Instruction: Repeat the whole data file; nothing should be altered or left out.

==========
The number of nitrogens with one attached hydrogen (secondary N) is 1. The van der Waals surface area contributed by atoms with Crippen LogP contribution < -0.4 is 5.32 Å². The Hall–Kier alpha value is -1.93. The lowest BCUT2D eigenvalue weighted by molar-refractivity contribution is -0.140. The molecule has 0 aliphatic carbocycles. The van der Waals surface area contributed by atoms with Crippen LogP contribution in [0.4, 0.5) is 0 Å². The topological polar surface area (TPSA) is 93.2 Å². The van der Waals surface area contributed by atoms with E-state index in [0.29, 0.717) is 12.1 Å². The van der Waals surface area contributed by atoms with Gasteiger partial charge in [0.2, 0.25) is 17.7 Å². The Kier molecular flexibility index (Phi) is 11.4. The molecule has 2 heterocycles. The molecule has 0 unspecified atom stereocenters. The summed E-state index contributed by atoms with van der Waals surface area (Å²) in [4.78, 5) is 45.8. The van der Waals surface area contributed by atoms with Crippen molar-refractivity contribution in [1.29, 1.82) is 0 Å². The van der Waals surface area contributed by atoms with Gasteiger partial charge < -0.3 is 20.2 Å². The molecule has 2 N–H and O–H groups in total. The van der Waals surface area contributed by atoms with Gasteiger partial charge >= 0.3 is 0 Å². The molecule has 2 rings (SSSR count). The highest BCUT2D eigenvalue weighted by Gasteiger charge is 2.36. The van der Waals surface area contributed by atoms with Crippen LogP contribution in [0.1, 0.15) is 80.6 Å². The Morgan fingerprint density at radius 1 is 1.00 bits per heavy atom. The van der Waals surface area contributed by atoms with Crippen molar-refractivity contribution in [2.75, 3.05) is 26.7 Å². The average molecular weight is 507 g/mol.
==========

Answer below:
The number of nitrogens with one attached hydrogen (secondary N) is 1. The van der Waals surface area contributed by atoms with Crippen LogP contribution < -0.4 is 5.32 Å². The Hall–Kier alpha value is -1.93. The lowest BCUT2D eigenvalue weighted by molar-refractivity contribution is -0.140. The molecule has 0 aliphatic carbocycles. The van der Waals surface area contributed by atoms with Crippen LogP contribution in [0.4, 0.5) is 0 Å². The topological polar surface area (TPSA) is 93.2 Å². The van der Waals surface area contributed by atoms with E-state index in [0.29, 0.717) is 12.1 Å². The van der Waals surface area contributed by atoms with Gasteiger partial charge in [0.2, 0.25) is 17.7 Å². The Kier molecular flexibility index (Phi) is 11.4. The molecule has 2 heterocycles. The molecule has 0 unspecified atom stereocenters. The summed E-state index contributed by atoms with van der Waals surface area (Å²) in [4.78, 5) is 45.8. The van der Waals surface area contributed by atoms with Crippen molar-refractivity contribution in [1.29, 1.82) is 0 Å². The van der Waals surface area contributed by atoms with Gasteiger partial charge < -0.3 is 20.2 Å². The molecule has 2 N–H and O–H groups in total. The van der Waals surface area contributed by atoms with Gasteiger partial charge >= 0.3 is 0 Å². The molecule has 2 rings (SSSR count). The highest BCUT2D eigenvalue weighted by Gasteiger charge is 2.36. The van der Waals surface area contributed by atoms with Crippen LogP contribution in [0.1, 0.15) is 80.6 Å². The Morgan fingerprint density at radius 1 is 1.00 bits per heavy atom. The van der Waals surface area contributed by atoms with Crippen molar-refractivity contribution in [2.75, 3.05) is 26.7 Å². The average molecular weight is 507 g/mol.